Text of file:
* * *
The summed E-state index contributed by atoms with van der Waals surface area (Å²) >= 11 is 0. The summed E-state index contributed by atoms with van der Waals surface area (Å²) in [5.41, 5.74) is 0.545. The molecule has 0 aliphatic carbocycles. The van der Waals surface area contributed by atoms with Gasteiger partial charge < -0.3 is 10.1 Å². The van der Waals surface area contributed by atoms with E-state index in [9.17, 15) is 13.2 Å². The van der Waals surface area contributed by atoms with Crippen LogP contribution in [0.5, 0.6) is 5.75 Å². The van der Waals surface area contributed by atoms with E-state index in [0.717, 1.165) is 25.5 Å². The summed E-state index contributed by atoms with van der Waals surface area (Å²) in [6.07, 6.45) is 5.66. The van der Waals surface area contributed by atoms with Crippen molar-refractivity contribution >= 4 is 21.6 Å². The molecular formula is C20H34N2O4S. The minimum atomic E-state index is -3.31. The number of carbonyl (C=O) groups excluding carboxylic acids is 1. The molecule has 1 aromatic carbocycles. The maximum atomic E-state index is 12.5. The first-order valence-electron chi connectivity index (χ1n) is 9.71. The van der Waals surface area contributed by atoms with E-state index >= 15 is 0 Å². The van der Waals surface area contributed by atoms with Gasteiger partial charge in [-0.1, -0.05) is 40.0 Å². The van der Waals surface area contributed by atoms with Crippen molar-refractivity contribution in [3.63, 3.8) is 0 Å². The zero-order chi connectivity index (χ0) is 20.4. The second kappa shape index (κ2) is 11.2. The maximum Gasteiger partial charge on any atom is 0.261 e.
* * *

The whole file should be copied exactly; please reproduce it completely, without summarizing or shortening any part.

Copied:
The summed E-state index contributed by atoms with van der Waals surface area (Å²) >= 11 is 0. The summed E-state index contributed by atoms with van der Waals surface area (Å²) in [5.41, 5.74) is 0.545. The molecule has 0 aliphatic carbocycles. The van der Waals surface area contributed by atoms with Gasteiger partial charge < -0.3 is 10.1 Å². The van der Waals surface area contributed by atoms with E-state index in [9.17, 15) is 13.2 Å². The van der Waals surface area contributed by atoms with Crippen LogP contribution in [0.5, 0.6) is 5.75 Å². The van der Waals surface area contributed by atoms with E-state index in [0.717, 1.165) is 25.5 Å². The summed E-state index contributed by atoms with van der Waals surface area (Å²) in [6.07, 6.45) is 5.66. The van der Waals surface area contributed by atoms with Crippen molar-refractivity contribution >= 4 is 21.6 Å². The molecular formula is C20H34N2O4S. The minimum atomic E-state index is -3.31. The number of carbonyl (C=O) groups excluding carboxylic acids is 1. The molecule has 1 aromatic carbocycles. The maximum atomic E-state index is 12.5. The first-order valence-electron chi connectivity index (χ1n) is 9.71. The van der Waals surface area contributed by atoms with E-state index >= 15 is 0 Å². The van der Waals surface area contributed by atoms with Gasteiger partial charge in [-0.1, -0.05) is 40.0 Å². The van der Waals surface area contributed by atoms with Crippen molar-refractivity contribution in [3.63, 3.8) is 0 Å². The zero-order chi connectivity index (χ0) is 20.4. The second kappa shape index (κ2) is 11.2. The maximum Gasteiger partial charge on any atom is 0.261 e.